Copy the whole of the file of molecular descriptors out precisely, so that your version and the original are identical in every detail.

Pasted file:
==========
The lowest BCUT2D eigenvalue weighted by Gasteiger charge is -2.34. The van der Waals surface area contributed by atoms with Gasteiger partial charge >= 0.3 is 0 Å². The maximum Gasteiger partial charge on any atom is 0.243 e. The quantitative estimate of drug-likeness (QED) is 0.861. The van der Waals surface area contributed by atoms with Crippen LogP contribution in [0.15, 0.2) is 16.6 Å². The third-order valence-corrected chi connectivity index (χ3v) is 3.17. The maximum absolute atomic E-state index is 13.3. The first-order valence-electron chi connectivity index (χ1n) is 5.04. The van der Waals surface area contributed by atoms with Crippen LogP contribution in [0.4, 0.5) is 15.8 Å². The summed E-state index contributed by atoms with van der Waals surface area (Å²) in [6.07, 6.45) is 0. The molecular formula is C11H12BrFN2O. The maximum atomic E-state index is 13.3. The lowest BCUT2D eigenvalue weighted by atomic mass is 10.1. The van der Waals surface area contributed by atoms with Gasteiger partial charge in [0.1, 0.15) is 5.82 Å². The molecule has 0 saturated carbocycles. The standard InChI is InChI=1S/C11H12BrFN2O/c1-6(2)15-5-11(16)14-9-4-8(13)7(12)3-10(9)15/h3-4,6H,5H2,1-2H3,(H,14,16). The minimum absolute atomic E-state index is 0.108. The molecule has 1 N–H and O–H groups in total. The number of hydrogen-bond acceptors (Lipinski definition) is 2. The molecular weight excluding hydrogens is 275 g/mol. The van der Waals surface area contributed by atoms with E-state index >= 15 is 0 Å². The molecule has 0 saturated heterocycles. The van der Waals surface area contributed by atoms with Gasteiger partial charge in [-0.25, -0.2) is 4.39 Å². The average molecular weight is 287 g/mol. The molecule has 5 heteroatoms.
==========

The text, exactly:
The lowest BCUT2D eigenvalue weighted by Gasteiger charge is -2.34. The van der Waals surface area contributed by atoms with Gasteiger partial charge >= 0.3 is 0 Å². The maximum Gasteiger partial charge on any atom is 0.243 e. The quantitative estimate of drug-likeness (QED) is 0.861. The van der Waals surface area contributed by atoms with Crippen LogP contribution in [0.15, 0.2) is 16.6 Å². The third-order valence-corrected chi connectivity index (χ3v) is 3.17. The maximum absolute atomic E-state index is 13.3. The first-order valence-electron chi connectivity index (χ1n) is 5.04. The van der Waals surface area contributed by atoms with Crippen LogP contribution in [0.4, 0.5) is 15.8 Å². The summed E-state index contributed by atoms with van der Waals surface area (Å²) in [6.07, 6.45) is 0. The molecular formula is C11H12BrFN2O. The maximum atomic E-state index is 13.3. The lowest BCUT2D eigenvalue weighted by atomic mass is 10.1. The van der Waals surface area contributed by atoms with Gasteiger partial charge in [0.1, 0.15) is 5.82 Å². The molecule has 0 saturated carbocycles. The standard InChI is InChI=1S/C11H12BrFN2O/c1-6(2)15-5-11(16)14-9-4-8(13)7(12)3-10(9)15/h3-4,6H,5H2,1-2H3,(H,14,16). The minimum absolute atomic E-state index is 0.108. The molecule has 1 N–H and O–H groups in total. The number of hydrogen-bond acceptors (Lipinski definition) is 2. The molecular weight excluding hydrogens is 275 g/mol. The van der Waals surface area contributed by atoms with E-state index >= 15 is 0 Å². The molecule has 0 saturated heterocycles. The van der Waals surface area contributed by atoms with Gasteiger partial charge in [-0.25, -0.2) is 4.39 Å². The average molecular weight is 287 g/mol. The molecule has 5 heteroatoms.